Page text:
The Bay Ridge neighborhood initially developed in the early 1900s when wealthy Manhattanites wanted to distance themselves a little from the hustling bustling City. They built some beautiful mansions along a street called Shore Avenue, and a few remain today.  Shore Avenue runs parallel and somewhat elevated from a beautiful greenspace of parks and recreation areas.  Along the actual shoreline another long bicycle and pedestrian path offers vehicle-free stunning views. Conveniently located a block from my apartment, the pathway either leads to Coney Island [see picture on left] or toward downtown Brooklyn, with some of the best views of the Manhattan skyline and Lady Liberty guarding the harbor [see picture below].

 


Over the years, many working class families of Irish and Italian descent further developed the neighborhood. This heritage can be seen in much of the intricate masonry in many of the buildings and homes. Little details--whether a garden, a granite or brick driveway, a fountain, or ornate wrought-iron gate--distinguish each residence.  Given the Italian heritage, the Virgin Mary has a little alcove at a few homes, too.  



One unique home, described as extreme Arts and Crafts architecture is not far from my apartment building.  This private residence, known locally as the "Gingerbread House" and formally as the Howard E. and Jessie Jones House, was built in in 1916-1917. 

Although Bay Ridge does have a few more ethnic groups represented, I did see my fair share of white tank tops on the way to the Farmer's Market this morning. Needless to say, Italian markets and restaurants abound, so eating well will not be a problem in this neighborhood.  On a final Italian-themed note: the 1977 movie, Saturday Night Fever, was filmed and based in Bay Ridge.  Who can forget John Travolta a/k/a Tony Manero strutting his stuff at the Odyssey 2001 disco. Need I say more?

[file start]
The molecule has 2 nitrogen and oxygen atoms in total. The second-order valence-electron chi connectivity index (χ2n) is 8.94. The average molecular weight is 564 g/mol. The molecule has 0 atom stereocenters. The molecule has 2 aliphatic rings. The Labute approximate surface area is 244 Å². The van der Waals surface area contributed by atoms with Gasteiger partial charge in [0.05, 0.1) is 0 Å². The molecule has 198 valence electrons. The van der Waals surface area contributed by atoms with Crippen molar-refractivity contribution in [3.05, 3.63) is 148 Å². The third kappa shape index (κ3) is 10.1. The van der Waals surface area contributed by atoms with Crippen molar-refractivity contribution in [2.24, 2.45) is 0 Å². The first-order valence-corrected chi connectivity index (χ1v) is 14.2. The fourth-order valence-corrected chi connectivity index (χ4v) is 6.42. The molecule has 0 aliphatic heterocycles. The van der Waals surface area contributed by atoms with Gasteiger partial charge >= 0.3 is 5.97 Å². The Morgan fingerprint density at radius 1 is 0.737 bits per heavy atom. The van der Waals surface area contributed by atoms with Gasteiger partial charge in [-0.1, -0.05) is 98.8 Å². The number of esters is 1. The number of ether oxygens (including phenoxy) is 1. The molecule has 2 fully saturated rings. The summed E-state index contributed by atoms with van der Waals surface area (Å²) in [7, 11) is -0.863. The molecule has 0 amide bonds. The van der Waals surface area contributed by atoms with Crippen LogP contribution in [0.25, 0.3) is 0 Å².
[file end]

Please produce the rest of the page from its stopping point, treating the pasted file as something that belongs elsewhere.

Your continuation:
My building also has a little history. According to the superintendent, Briarleigh Hall was designed by a woman architect about 90 years ago.  In an August 1929 classified newspaper section I found, this building advertised some fancy amenities: an elevator [1929!!]; Frigidaires; a roof garden; a gymnasium; and a ballroom. No rent prices were listed for this place, but other apartments advertised at $50 a month. Much has changed since then. The elevator remains, but none of the other amenities. The rent is not $50 a month, either!

On a final note, an interesting story coincides with my living in Bay Ridge.  On May 1 of this year, on a final stretch of the Five Borough bike ride, I cycled through a cute little neighborhood shadowed by the Verrazano bridge. [See http://alchemyoftravel.blogspot.com/2011/05/take-five-boroughs-bridges.html] I asked my friend the name of the neighborhood but really did not think any more about it.  Little did I know then that exactly three months later, the twinkling blue lights of that Verrazano bridge would be the last thing I saw as I drifted off to sleep!  Life is funny that way, and for those types of synchronicity, I am most grateful!

The Hudson River Valley

About an hour north of Manhattan, and nestled just across the river from West Point, the quaint Village of Cold Spring-on-Hudson awaits hiking enthusiasts, antique lovers, and history buffs. Cold Spring [not to be confused with Cold Spring Harbor on Long Island], established in 1846, thrived economically from the West Point Foundry until about 1911 when it closed.


Rumor has it George Washington took a drink from the cold spring on a hot day and the name stuck. On the hot, humid mid-July day that I visited, the name was also appropriate. Cold Spring looks every bit as quaint and all-American as you would expect from a New York village with a small population. The stunning scenery to this gateway to the Hudson River Valley began an adventurous weekend tour of the Hudson River Valley ("HRV").